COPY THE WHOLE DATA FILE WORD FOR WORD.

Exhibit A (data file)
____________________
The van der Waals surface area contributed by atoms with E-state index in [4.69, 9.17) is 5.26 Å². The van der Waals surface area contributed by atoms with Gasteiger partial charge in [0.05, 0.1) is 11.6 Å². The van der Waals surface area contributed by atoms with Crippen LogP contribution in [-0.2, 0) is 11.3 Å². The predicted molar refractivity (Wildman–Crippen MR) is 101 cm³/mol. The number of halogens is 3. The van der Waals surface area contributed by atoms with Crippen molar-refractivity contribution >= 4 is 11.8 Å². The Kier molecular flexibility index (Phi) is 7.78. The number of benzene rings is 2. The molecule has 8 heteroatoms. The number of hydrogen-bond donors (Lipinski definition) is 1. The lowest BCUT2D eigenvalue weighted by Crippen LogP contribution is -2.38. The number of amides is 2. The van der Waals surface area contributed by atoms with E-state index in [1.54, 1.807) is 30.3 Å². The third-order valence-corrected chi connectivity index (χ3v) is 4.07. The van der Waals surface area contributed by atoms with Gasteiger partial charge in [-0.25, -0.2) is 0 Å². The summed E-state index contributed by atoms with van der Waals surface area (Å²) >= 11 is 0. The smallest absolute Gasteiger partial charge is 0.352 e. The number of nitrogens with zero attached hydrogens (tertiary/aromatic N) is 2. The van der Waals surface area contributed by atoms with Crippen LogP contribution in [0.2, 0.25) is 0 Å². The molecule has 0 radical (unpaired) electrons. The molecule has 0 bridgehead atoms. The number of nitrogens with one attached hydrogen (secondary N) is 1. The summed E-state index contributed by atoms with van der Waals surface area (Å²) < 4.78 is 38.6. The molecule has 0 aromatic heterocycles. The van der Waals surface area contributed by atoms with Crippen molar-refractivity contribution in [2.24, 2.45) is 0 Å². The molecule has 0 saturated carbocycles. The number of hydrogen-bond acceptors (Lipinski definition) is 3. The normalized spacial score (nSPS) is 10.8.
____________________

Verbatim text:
The van der Waals surface area contributed by atoms with E-state index in [4.69, 9.17) is 5.26 Å². The van der Waals surface area contributed by atoms with Gasteiger partial charge in [0.05, 0.1) is 11.6 Å². The van der Waals surface area contributed by atoms with Crippen LogP contribution in [-0.2, 0) is 11.3 Å². The predicted molar refractivity (Wildman–Crippen MR) is 101 cm³/mol. The number of halogens is 3. The van der Waals surface area contributed by atoms with Crippen molar-refractivity contribution >= 4 is 11.8 Å². The Kier molecular flexibility index (Phi) is 7.78. The number of benzene rings is 2. The molecule has 8 heteroatoms. The number of hydrogen-bond donors (Lipinski definition) is 1. The lowest BCUT2D eigenvalue weighted by Crippen LogP contribution is -2.38. The number of amides is 2. The van der Waals surface area contributed by atoms with E-state index in [1.54, 1.807) is 30.3 Å². The third-order valence-corrected chi connectivity index (χ3v) is 4.07. The van der Waals surface area contributed by atoms with Gasteiger partial charge in [-0.25, -0.2) is 0 Å². The summed E-state index contributed by atoms with van der Waals surface area (Å²) >= 11 is 0. The smallest absolute Gasteiger partial charge is 0.352 e. The number of nitrogens with zero attached hydrogens (tertiary/aromatic N) is 2. The van der Waals surface area contributed by atoms with Crippen LogP contribution in [0.2, 0.25) is 0 Å². The molecule has 0 radical (unpaired) electrons. The molecule has 0 bridgehead atoms. The number of nitrogens with one attached hydrogen (secondary N) is 1. The summed E-state index contributed by atoms with van der Waals surface area (Å²) < 4.78 is 38.6. The molecule has 0 aromatic heterocycles. The van der Waals surface area contributed by atoms with Crippen molar-refractivity contribution in [2.24, 2.45) is 0 Å². The molecule has 0 saturated carbocycles. The number of hydrogen-bond acceptors (Lipinski definition) is 3. The normalized spacial score (nSPS) is 10.8.